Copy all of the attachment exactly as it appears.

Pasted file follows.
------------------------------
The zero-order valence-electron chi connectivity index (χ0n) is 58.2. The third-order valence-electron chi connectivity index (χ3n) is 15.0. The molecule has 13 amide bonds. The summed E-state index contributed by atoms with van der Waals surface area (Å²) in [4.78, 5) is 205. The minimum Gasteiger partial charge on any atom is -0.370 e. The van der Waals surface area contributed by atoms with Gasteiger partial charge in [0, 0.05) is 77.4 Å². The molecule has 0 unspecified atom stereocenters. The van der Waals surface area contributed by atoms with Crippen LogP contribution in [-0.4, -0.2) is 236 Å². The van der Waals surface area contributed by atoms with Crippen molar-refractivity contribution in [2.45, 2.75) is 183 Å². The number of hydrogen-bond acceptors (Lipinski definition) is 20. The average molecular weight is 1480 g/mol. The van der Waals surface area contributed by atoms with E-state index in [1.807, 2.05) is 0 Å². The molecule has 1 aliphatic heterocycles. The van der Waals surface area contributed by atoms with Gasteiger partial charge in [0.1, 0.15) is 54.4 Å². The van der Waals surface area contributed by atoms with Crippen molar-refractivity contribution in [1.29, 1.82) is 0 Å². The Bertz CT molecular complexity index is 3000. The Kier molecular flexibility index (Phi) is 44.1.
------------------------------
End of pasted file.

The zero-order valence-electron chi connectivity index (χ0n) is 58.2. The third-order valence-electron chi connectivity index (χ3n) is 15.0. The molecule has 13 amide bonds. The summed E-state index contributed by atoms with van der Waals surface area (Å²) in [4.78, 5) is 205. The minimum Gasteiger partial charge on any atom is -0.370 e. The van der Waals surface area contributed by atoms with Gasteiger partial charge in [0, 0.05) is 77.4 Å². The molecule has 0 unspecified atom stereocenters. The van der Waals surface area contributed by atoms with Crippen LogP contribution in [-0.4, -0.2) is 236 Å². The van der Waals surface area contributed by atoms with Crippen molar-refractivity contribution in [2.45, 2.75) is 183 Å². The number of hydrogen-bond acceptors (Lipinski definition) is 20. The average molecular weight is 1480 g/mol. The van der Waals surface area contributed by atoms with E-state index in [1.807, 2.05) is 0 Å². The molecule has 1 aliphatic heterocycles. The van der Waals surface area contributed by atoms with Gasteiger partial charge in [0.1, 0.15) is 54.4 Å². The van der Waals surface area contributed by atoms with Crippen molar-refractivity contribution in [1.29, 1.82) is 0 Å². The Bertz CT molecular complexity index is 3000. The Kier molecular flexibility index (Phi) is 44.1.